The Independent Student Newspaper of Northern Kentucky University.

Noelle Horn

No Bones About It: Evolutionary Studies is Skeletons of Fun

February 27, 2020

The evolutionary studies minor at NKU fuses anthropology and various natural sciences to build a complete picture of the evolutionary history of the world and the creatures inhabiting it. The wide array of courses and unique field trips and opportunities this minor provides make this program shine. 

Evolutionary studies students can expect to see all manner of sciences in their classes. Students take geology, psychology, biology and anthropology as required courses and can be taken along with philosophy as electives. Some of the more unique elective classes in this 25-credit hour minor include animal learning, evolutionary neuroscience and primate sexuality. 

Dr. Monica Wakefield serves as the program’s director and professor of the primate sexuality course. According to Wakefield, the class is an in-depth look into the science of human reproduction and mate selection as compared to that of our closest living relatives, the primates. 

Several of the minor’s courses feature field trips. In the Behavioral Field Methods course, for example, students visit the Cincinnati Zoo once a week to record data and make observations about primates housed by the zoo. 

Other courses within the minor feature trips to NKU’s Research and Education Field Station, which offers students a home base to explore and study over 155 acres of wetland and wooded area in Northern Kentucky.

As far as careers, Wakefield believes this minor could fit well with a variety of disciplines. Evolutionary studies minors may find their skills put to work in the fields of paleontology, biological anthropology and psychology. Students can also study animal behavior, the fossil record or the evolution of societies and their nuances. 

“I recommend this minor to anyone who is open-minded and curious about understanding how evolution works,” Dr. Denice Robertson, lecturer in evolutionary studies and biology, said.

Wakefield said students with an evolutionary studies minor can cultivate teamwork skills, good research practices and an understanding of scientific ethics useful inside and outside the STEM world. Even students in psychology, forensics or archaeology could benefit from understanding the driving forces behind what makes humans the way they are.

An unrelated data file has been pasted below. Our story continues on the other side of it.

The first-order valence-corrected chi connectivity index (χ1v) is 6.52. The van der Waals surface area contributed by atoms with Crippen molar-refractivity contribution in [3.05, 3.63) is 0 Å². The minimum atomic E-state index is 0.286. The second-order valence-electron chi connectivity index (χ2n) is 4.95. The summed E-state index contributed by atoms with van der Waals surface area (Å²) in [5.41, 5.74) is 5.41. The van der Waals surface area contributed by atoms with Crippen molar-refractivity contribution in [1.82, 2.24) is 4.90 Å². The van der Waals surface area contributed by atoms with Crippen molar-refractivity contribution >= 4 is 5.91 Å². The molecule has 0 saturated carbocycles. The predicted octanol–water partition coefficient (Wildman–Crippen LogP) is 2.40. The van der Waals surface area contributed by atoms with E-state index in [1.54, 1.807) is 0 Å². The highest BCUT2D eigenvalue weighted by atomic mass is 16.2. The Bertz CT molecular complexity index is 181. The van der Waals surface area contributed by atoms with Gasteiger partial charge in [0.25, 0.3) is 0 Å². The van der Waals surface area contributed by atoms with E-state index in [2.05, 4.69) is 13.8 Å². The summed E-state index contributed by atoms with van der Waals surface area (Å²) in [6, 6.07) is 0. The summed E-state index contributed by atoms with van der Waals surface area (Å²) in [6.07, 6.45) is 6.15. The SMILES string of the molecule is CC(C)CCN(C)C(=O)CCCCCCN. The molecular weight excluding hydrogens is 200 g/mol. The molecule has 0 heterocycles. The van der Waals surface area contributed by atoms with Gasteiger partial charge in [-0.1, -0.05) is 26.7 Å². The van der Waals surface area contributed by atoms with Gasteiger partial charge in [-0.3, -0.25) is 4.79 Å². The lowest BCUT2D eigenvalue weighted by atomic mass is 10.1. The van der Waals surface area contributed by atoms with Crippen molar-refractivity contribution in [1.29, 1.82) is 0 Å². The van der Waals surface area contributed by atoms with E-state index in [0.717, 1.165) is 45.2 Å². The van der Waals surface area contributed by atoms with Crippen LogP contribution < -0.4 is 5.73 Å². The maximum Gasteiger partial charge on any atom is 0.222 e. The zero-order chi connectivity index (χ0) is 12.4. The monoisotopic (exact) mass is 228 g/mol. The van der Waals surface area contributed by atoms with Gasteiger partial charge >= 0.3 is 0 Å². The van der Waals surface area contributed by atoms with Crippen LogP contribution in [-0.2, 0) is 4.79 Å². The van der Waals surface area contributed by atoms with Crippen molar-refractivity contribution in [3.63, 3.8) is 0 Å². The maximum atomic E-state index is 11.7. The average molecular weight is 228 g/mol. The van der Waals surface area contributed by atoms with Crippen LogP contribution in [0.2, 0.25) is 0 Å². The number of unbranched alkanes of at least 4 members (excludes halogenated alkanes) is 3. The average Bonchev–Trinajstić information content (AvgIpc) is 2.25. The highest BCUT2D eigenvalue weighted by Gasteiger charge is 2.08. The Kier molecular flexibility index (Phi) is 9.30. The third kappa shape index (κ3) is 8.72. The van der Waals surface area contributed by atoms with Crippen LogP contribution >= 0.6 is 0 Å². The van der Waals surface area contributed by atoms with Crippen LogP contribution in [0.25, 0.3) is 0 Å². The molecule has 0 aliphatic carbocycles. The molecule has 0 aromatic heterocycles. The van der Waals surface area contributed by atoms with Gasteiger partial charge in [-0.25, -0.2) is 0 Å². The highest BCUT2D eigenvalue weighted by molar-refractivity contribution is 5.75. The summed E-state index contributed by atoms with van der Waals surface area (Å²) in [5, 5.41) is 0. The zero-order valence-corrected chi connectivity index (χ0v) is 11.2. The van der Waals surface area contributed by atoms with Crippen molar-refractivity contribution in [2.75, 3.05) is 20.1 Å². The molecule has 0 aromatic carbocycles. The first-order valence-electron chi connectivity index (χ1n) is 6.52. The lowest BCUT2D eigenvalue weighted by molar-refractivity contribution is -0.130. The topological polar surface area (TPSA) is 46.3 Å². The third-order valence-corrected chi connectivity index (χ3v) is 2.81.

Wakefield also pointed out the special importance for nursing or pre-med students to understand the concept of evolution in great detail. In a fast-paced medical field, understanding how to combat issues like antibiotic resistance or diseases that quickly mutate or evolve are extremely important. Students in the medical field also need to have a good knowledge of the human body and its potential ailments. 

“You really can’t understand a lot of our medical conditions and our health without understanding the how and why they came about through evolution … it’s all based on evolutionary theory,” Wakefield said. 

While the program started with just one student when Wakefield took over, only about 11 students at any given time have the minor declared. Lindsey Meador was one of the first students to earn the minor and is a graduate of NKU. 

According to Meador, she would sell grilled cheese sandwiches to raise money for the anthropology labs to acquire or replace materials or casts of bones. She said she and her fellow students had to fight to get more biological anthropology classes added to NKU’s catalog. 

Meador said these funding struggles, as well as the critical thinking, problem-solving and public speaking skills she picked up from the coursework, have benefited her immensely—even leading her to take a trip to South Africa to study meerkats. 

“While I am not in a ‘typical’ anthropological field at the moment, any former anthropology student will tell you that we use what we learned in our studies every day,” Meador said.

For students interested in the minor, Wakefield recommends first taking Biological Anthropology, an introductory overview of what anthropology is all about and a minor look at many subjects mentioned above. In addition to providing a first look at the vast array of fields involved in Evolutionary Studies, the course counts for a science and lab general education credit. 

For any questions about the evolutionary studies minor, students may contact Dr. Monica Wakefield at

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